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found between STPP and other forms of psychotherapy. Conclusions: Short-term psychodynamic psychotherapy proved to be an effective treatment in psychiatric disorders. However, further research of STPP in specific psychiatric disorders is needed, including a study of the active ingredients of STPP. Effectiveness studies should be included.  

 Are psychodynamic and psychoanalytic therapies effective?: A review of empirical data. Leichsenring, F. (2005). The International Journal of Psychoanalysis, 86(3), 841-868.

There is a need for empirical outcome research in psychodynamic and psychoanalytic therapy. However, both the approach of empirically supported therapies (EST) and the procedures of evidence-based medicine (EBM) have severe limitations making randomised controlled trials (RCTs) an absolute standard. After a critical discussion of this approach, the author reviews the empirical evidence for the efficacy of psychodynamic psychotherapy in specific psychiatric disorders. The review aims to identify for which psychiatric disorders RCTs of specific models of psychodynamic psychotherapy are available and for which they are lacking, thus providing a basis for planning further research. In addition, results of process research of psychodynamic psychotherapy are presented. As the methodology of RCTs is not appropriate for psychoanalytic therapy, effectiveness studies of psychoanalytic therapy are reviewed as well. Studies of psychodynamic psychotherapy published between 1960 and 2004 were identified by a computerised search using Medline, PsycINFO and Current Contents. In addition, textbooks and journal articles were used. Twenty-two RCTs were identified of which 64% had not been included in the 1998 report by Chambless and Hollon. According to the results, for the following psychiatric disorders at least one RCT providing evidence for the efficacy of psychodynamic psychotherapy was identified: depressive disorders (4 RCTs), anxiety disorders (1 RCT), post-traumatic stress disorder (1 RCT), somatoform disorder (4 RCTs), bulimia nervosa (3 RCTs), anorexia nervosa (2 RCTs), borderline personality disorder (2 RCTs), Cluster C personality disorder (1 RCT), and substance-related disorders (4 RCTs). According to results of process research, outcome in psychodynamic psychotherapy is related to the competent delivery of therapeutic techniques and to the development of a therapeutic alliance. With regard to psychoanalytic therapy, controlled quasi-experimental effectiveness studies provide evidence that psychoanalytic therapy is (1) more effective than no treatment or treatment as usual, and (2) more effective than shorter forms of psychodynamic therapy. Conclusions are drawn for future research.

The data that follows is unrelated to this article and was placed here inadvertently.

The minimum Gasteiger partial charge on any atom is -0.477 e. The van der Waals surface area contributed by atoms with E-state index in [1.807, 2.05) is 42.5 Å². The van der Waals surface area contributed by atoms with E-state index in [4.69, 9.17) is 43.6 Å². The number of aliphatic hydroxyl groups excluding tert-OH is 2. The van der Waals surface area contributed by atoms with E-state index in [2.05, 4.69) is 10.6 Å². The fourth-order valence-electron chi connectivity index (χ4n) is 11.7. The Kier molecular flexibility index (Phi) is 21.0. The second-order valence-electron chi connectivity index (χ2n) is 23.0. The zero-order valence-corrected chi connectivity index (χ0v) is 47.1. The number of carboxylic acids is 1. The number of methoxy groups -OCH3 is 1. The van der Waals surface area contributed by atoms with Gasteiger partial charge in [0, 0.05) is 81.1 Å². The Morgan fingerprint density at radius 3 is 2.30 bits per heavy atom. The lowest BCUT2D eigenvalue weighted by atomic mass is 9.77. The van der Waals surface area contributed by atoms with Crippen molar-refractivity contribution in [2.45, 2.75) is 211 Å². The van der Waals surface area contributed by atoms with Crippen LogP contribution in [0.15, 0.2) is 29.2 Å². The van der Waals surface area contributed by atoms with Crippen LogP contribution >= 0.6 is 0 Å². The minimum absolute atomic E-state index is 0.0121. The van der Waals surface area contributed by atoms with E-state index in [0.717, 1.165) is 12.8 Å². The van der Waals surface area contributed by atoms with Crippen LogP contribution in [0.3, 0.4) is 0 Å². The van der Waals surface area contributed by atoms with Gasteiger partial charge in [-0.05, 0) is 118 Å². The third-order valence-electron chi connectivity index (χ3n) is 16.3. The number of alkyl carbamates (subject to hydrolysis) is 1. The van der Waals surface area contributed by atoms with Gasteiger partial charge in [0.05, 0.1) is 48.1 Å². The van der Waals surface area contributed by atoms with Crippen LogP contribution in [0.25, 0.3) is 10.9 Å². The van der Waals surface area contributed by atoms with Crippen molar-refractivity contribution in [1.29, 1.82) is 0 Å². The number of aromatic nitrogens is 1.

The efficacy of psychodynamic psychotherapy.

Shedler, J. (2010). American Psychologist, 65(2). 98-109.

Empirical evidence supports the efficacy of psychodynamic therapy. Effect sizes for psychodynamic therapy are as large as those reported for other therapies that have been actively promoted as “empirically supported” and “evidence based.” In addition, patients who receive psychodynamic therapy maintain therapeutic gains and appear to continue to improve after treatment ends. Finally, nonpsychodynamic therapies may be effective in part because the more skilled practitioners utilize techniques that have long been central to psychodynamic theory and practice. The perception that psychodynamic approaches lack empirical support does not accord with available scientific evidence and may reflect selective dissemination of research findings.  

That was then, this is now: Psychoanalytic psychotherapy for the rest of us.

Shedler, J. (2006).


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